JAK Inhibitors Promising for Alopecia Areata

Marcia Frellick

September 17, 2018

PARIS — Two investigational oral Janus kinase (JAK) inhibitors are safe and effective for patients with moderate to severe hair loss, according to 24-week interim findings from a randomized, double-blind, placebo-controlled, multicenter phase 2 trial.

"I think now our patients with alopecia areata have reason to be optimistic," said investigator Rodney Sinclair, MD, from Sinclair Dermatology in Melbourne, Australia.

Even patients with alopecia totalis — complete hair loss of the scalp — and alopecia universalis — loss of hair on the entire body — responded to PF-06651600 (a JAK3 inhibitor) and PF-06700841 (a JAK1/tyrosine kinase 2 inhibitor), he reported here at the 27th European Academy of Dermatology and Venereology Congress.

Alopecia, the autoimmune disease that affects up to 147 million around the world, is one of the most common presentations at dermatology clinics. However, as yet, there are no reliable treatments, especially for people with severe, chronic disease.

"Although up to 50% of patients recover from an episode either spontaneously or with treatment, 50% don't recover and they continue to have chronic relapsing disease," said Sinclair.

He and his colleagues assessed 115 patients, 18 to 75 years of age, who had alopecia areata for more than 6 months that affected more than 50% of the scalp. One-third of the patients received once-daily PF-06651600 200 mg for 4 weeks followed by a maintenance phase of 50 mg for 20 weeks; one-third received once-daily PF-06700841 60 mg for 4 weeks followed by a maintenance phase of 30 mg for 20 weeks; and one-third received placebo.

The primary efficacy end point was average change in Severity of Alopecia Tool (SALT) score from baseline to week 24.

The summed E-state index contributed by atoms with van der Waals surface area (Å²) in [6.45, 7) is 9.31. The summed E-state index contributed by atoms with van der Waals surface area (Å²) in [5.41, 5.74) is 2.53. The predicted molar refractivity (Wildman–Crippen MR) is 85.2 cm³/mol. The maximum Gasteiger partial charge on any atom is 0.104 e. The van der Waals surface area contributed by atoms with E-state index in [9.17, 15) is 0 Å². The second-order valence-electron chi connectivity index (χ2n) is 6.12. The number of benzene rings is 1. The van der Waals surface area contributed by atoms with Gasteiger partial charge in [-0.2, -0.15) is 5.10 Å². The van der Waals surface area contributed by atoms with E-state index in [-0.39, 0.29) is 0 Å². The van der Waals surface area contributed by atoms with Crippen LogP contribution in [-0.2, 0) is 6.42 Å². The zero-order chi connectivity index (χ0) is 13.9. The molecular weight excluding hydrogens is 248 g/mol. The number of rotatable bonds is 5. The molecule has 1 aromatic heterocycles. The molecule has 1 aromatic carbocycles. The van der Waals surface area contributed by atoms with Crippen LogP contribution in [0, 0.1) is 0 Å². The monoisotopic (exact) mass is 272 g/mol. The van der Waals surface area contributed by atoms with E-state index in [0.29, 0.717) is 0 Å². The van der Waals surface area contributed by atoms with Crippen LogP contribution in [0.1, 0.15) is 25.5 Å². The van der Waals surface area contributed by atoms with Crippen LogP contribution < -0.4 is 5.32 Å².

At week 24, the placebo-adjusted average improvement in SALT score was 33.6% for PF-06651600 (95% confidence interval [CI], 21.4 - 45.7; P < .001) and 49.5% for PF-06700841 (95% CI, 37.1 - 61.8; P < .001). Differences became significant from placebo at week 6 and week 4, respectively.

The secondary end point was the percentage of patients whose SALT score improved from baseline to week 24.

Table. Percentage of Patients With Better SALT Scores at Week 24
Improvement in SALT Score PF-06651600 Group, % PF-06700841 Group, %
30% 47.9 59.6
50% 37.5 48.9
75% 27.0 38.3
90% 25.0 31.9
100% 12.5 12.0


"Importantly, from a patient perspective, a significant number of patients achieved SALT 90 or SALT 100 in the active treatment arms," Sinclair pointed out.

These results are "encouraging," especially because the improvements were seen in those with the most severe forms of alopecia areata, said Jamie MacKelfresh, MD, from the Emory University School of Medicine in Atlanta.

"We need more randomized studies like this, looking at JAK inhibitors in the treatment of alopecia areata," she told Medscape Medical News. "However, the results are still over a relatively short amount of time and in a relatively small number of people. More studies will be needed to establish the use and safety of these medications."

Both JAK inhibitors were well tolerated by the study participants, and there were no cases of herpes zoster reactivation.

Adverse events were similar, and mostly mild, in the three groups. However, two patients in the PF-06700841 group experienced the serious event of rhabdomyolysis. Both discontinued treatment and the adverse effects quickly resolved.

The study was funded by Pfizer. Most of the investigators involved in this study are employed by or are consultants for Pfizer. Sinclair reports ties to Leo Pharma, Amgen, Novartis, Merck, Celgene, Coherus Biosciences, Janssen, Regeneron, MedImmune, GlaxoSmithKline, Cutanea, Samson Clinical, Boehringer Ingelheim, Pfizer, MSD, Oncobiologics, Roche, Eli Lilly, Bayer, and Sun Pharma. MacKelfresh has disclosed no relevant financial relationships.

27th European Academy of Dermatology and Venereology (EADV) Congress: Abstract D3T01. Presented September 15, 2018.

Follow Medscape Dermatology on Twitter @MedscapeDerm and Marcia Frellick @mfrellick


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